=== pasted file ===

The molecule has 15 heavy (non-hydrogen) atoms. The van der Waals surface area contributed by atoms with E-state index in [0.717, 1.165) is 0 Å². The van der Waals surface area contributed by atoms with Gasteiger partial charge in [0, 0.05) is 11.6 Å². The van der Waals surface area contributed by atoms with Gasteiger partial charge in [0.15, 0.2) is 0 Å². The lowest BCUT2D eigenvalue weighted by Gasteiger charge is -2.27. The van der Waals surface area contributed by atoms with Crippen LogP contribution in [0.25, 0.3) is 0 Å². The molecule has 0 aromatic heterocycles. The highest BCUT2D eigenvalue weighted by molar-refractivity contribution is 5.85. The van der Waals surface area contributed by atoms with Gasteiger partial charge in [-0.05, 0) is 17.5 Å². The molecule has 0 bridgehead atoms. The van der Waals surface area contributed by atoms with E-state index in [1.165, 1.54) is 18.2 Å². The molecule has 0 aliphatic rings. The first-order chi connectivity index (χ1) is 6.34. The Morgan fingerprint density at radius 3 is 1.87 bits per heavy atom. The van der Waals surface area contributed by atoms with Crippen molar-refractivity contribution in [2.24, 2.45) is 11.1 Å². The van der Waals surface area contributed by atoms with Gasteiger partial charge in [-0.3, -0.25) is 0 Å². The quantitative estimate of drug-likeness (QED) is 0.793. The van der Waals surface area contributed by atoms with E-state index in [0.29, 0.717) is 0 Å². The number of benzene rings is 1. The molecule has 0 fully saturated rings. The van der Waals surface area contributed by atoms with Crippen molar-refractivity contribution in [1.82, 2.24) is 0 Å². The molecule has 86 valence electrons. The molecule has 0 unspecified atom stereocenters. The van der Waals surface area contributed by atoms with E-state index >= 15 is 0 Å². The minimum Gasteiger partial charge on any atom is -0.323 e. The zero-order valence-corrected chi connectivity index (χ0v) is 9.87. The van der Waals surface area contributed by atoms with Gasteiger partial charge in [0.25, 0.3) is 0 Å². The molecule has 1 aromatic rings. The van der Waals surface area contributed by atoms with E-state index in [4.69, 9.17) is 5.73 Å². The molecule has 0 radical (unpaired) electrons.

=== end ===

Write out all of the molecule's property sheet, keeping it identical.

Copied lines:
The molecule has 15 heavy (non-hydrogen) atoms. The van der Waals surface area contributed by atoms with E-state index in [0.717, 1.165) is 0 Å². The van der Waals surface area contributed by atoms with Gasteiger partial charge in [0, 0.05) is 11.6 Å². The van der Waals surface area contributed by atoms with Gasteiger partial charge in [0.15, 0.2) is 0 Å². The lowest BCUT2D eigenvalue weighted by Gasteiger charge is -2.27. The van der Waals surface area contributed by atoms with Crippen LogP contribution in [0.25, 0.3) is 0 Å². The molecule has 0 aromatic heterocycles. The highest BCUT2D eigenvalue weighted by molar-refractivity contribution is 5.85. The van der Waals surface area contributed by atoms with Gasteiger partial charge in [-0.05, 0) is 17.5 Å². The molecule has 0 bridgehead atoms. The van der Waals surface area contributed by atoms with E-state index in [1.165, 1.54) is 18.2 Å². The molecule has 0 aliphatic rings. The first-order chi connectivity index (χ1) is 6.34. The Morgan fingerprint density at radius 3 is 1.87 bits per heavy atom. The van der Waals surface area contributed by atoms with Crippen molar-refractivity contribution in [2.24, 2.45) is 11.1 Å². The van der Waals surface area contributed by atoms with Gasteiger partial charge in [-0.3, -0.25) is 0 Å². The quantitative estimate of drug-likeness (QED) is 0.793. The van der Waals surface area contributed by atoms with E-state index in [0.29, 0.717) is 0 Å². The number of benzene rings is 1. The molecule has 0 fully saturated rings. The van der Waals surface area contributed by atoms with Crippen molar-refractivity contribution in [1.82, 2.24) is 0 Å². The molecule has 86 valence electrons. The molecule has 0 unspecified atom stereocenters. The van der Waals surface area contributed by atoms with E-state index >= 15 is 0 Å². The minimum Gasteiger partial charge on any atom is -0.323 e. The zero-order valence-corrected chi connectivity index (χ0v) is 9.87. The van der Waals surface area contributed by atoms with Gasteiger partial charge in [0.25, 0.3) is 0 Å². The molecule has 1 aromatic rings. The van der Waals surface area contributed by atoms with E-state index in [4.69, 9.17) is 5.73 Å². The molecule has 0 radical (unpaired) electrons.